On March 11, 2020, the World Health Organization declared that the COVID-19 outbreak was officially a pandemic as rates of infection rose significantly is the U.S. and across the world. On March 13, 2020, President Donald Trump declared a national emergency in the United States. Many states followed suit and issued a number of executive orders that closed down non-essential businesses, restricted travel and compelled many residents to stay in their home until the emergency passes. With many businesses having to shut down and lay off workers, there has been an unprecedented number of individuals filing for unemployment benefits in their respective states.
One year later, the COVID-19 pandemic rages on and a number of people continue to struggle despite several stimulus packages that were passed. On the first anniversary of the pandemic declaration, President Joe Biden signed into law the American Rescue Plan Act of 2021 that put a $1.9 trillion economic relief plan into force. As part of that package, taxpayers who earned unemployment compensation in 2020 will receive a tax deduction against income.
Effective for the 2020 tax year, the Internal Revenue Code is amended as follows:
- “In the case of any taxable year beginning in 2020, if the adjusted gross income of the taxpayer for such taxable year is less than $150,000, the gross income of such taxpayer shall not include so much of the unemployment compensation received by such taxpayer (or, in the case of a joint return, received by each spouse) as does not exceed $10,200.” Amended 26 U.S.C. §85(c)(1). For returns that are married filing jointly, up to $20,400 of unemployment compensation can be excluded.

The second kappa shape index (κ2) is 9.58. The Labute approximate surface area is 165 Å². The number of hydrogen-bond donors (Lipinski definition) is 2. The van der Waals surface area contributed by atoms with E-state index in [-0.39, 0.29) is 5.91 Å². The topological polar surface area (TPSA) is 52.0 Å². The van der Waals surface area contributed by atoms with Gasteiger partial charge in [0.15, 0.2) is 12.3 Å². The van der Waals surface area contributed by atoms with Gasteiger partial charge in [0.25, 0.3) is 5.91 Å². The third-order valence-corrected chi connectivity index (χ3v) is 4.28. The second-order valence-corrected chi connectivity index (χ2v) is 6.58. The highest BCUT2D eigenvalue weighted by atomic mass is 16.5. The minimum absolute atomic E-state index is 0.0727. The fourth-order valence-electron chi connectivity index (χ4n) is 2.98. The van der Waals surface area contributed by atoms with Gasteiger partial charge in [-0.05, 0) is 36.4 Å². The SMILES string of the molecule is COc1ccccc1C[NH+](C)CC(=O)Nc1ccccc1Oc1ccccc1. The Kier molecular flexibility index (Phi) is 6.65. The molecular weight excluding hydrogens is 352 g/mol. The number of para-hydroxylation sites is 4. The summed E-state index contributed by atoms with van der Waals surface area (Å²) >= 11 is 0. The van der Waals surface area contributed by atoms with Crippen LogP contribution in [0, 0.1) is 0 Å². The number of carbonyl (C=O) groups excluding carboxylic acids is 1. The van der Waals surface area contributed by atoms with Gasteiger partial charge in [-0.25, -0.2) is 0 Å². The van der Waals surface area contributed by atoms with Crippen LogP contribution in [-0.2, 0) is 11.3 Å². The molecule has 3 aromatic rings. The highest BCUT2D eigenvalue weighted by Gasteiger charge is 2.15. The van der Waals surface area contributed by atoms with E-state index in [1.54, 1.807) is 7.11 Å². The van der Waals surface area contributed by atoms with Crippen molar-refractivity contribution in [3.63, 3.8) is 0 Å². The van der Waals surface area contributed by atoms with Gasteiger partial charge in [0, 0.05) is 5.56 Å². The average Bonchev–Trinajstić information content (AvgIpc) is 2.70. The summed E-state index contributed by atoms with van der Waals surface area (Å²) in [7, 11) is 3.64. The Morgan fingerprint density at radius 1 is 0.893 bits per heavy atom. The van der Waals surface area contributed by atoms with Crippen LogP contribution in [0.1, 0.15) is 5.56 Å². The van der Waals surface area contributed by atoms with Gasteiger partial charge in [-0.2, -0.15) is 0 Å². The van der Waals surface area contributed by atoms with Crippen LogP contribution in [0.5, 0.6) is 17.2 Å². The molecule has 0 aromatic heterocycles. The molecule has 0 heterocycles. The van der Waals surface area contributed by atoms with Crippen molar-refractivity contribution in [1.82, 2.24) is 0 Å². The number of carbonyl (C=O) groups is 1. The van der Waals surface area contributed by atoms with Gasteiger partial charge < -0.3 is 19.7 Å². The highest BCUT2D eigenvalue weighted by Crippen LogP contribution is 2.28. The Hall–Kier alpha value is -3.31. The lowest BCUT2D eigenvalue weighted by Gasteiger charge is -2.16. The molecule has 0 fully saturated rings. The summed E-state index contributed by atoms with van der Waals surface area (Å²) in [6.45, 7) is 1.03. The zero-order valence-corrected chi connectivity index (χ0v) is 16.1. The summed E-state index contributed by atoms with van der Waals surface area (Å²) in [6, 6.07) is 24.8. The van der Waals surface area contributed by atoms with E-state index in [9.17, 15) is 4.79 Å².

Since the American Rescue Plan Act of 2021 was passed after the 2020 tax return filing season started, many Americans filed personal income tax returns without claiming the deduction. On March 31, 2021, the IRS released guidance in Notice 2021-71 asking taxpayers who already filed their returns to NOT file an amended return but to instead allow the IRS to automatically apply the deduction retroactively to the filed return.
Per the notice, the Internal Revenue Service directs as follows:
- “Because the change occurred after some people filed their taxes, the IRS will take steps in the spring and summer to make the appropriate change to their return, which may result in a refund. The first refunds are expected to be made in May and will continue into the summer.”
- “For those taxpayers who already have filed and figured their tax based on the full amount of unemployment compensation, the IRS will determine the correct taxable amount of unemployment compensation and tax. Any resulting overpayment of tax will be either refunded or applied to other outstanding taxes owed.”
- “For those who have already filed, the IRS will do these recalculations in two phases, starting with those taxpayers eligible for the up to $10,200 exclusion. The IRS will then adjust returns for those married filing jointly taxpayers who are eligible for the up to $20,400 exclusion and others with more complex returns.”
- “There is no need for taxpayers to file an amended return unless the calculations make the taxpayer newly eligible for additional federal credits and deductions not already included on the original tax return.”
You should ensure that you received a Form 1099-G from the state government and that the unemployment compensation amounts contained on it are correct, for the IRS will rely on this reporting when it automatically adjusts the filed tax returns. If the amounts are incorrect, you need to contact the state unemployment agency to have the amounts corrected immediately. If the prospect of dealing with the government directly appears daunting, you can employ the services of a skilled tax professional.
If you or a loved one have any questions about federal taxation or need legal representation, then do not hesitate to contact the experienced attorneys at Kershaw, Vititoe & Jedinak PLC for assistance today.